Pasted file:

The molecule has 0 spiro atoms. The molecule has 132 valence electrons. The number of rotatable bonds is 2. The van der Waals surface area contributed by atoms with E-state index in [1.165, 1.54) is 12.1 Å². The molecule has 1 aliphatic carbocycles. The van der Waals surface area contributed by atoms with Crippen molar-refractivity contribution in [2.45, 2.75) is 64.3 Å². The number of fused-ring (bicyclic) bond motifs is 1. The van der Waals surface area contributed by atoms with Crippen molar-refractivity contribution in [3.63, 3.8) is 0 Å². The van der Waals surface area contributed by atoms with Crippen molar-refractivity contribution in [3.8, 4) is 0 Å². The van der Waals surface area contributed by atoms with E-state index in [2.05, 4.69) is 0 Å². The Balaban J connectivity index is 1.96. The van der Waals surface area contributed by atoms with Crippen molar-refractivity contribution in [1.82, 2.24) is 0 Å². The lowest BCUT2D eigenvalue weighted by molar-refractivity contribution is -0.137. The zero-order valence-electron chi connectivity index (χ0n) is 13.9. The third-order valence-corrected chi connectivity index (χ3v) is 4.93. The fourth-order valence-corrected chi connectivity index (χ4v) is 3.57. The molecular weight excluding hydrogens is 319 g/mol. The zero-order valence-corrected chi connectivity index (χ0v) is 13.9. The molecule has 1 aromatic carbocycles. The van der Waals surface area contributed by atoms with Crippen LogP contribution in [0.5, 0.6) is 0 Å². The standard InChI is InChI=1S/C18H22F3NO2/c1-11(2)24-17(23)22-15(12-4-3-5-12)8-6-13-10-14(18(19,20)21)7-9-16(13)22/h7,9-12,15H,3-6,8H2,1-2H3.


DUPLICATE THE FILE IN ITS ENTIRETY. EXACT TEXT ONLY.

The molecule has 0 spiro atoms. The molecule has 132 valence electrons. The number of rotatable bonds is 2. The van der Waals surface area contributed by atoms with E-state index in [1.165, 1.54) is 12.1 Å². The molecule has 1 aliphatic carbocycles. The van der Waals surface area contributed by atoms with Crippen molar-refractivity contribution in [2.45, 2.75) is 64.3 Å². The number of fused-ring (bicyclic) bond motifs is 1. The van der Waals surface area contributed by atoms with Crippen molar-refractivity contribution in [3.63, 3.8) is 0 Å². The van der Waals surface area contributed by atoms with Crippen molar-refractivity contribution in [3.8, 4) is 0 Å². The van der Waals surface area contributed by atoms with E-state index in [2.05, 4.69) is 0 Å². The Balaban J connectivity index is 1.96. The van der Waals surface area contributed by atoms with Crippen molar-refractivity contribution in [1.82, 2.24) is 0 Å². The lowest BCUT2D eigenvalue weighted by molar-refractivity contribution is -0.137. The zero-order valence-electron chi connectivity index (χ0n) is 13.9. The third-order valence-corrected chi connectivity index (χ3v) is 4.93. The fourth-order valence-corrected chi connectivity index (χ4v) is 3.57. The molecular weight excluding hydrogens is 319 g/mol. The zero-order valence-corrected chi connectivity index (χ0v) is 13.9. The molecule has 1 aromatic carbocycles. The van der Waals surface area contributed by atoms with Crippen LogP contribution in [0.5, 0.6) is 0 Å². The standard InChI is InChI=1S/C18H22F3NO2/c1-11(2)24-17(23)22-15(12-4-3-5-12)8-6-13-10-14(18(19,20)21)7-9-16(13)22/h7,9-12,15H,3-6,8H2,1-2H3.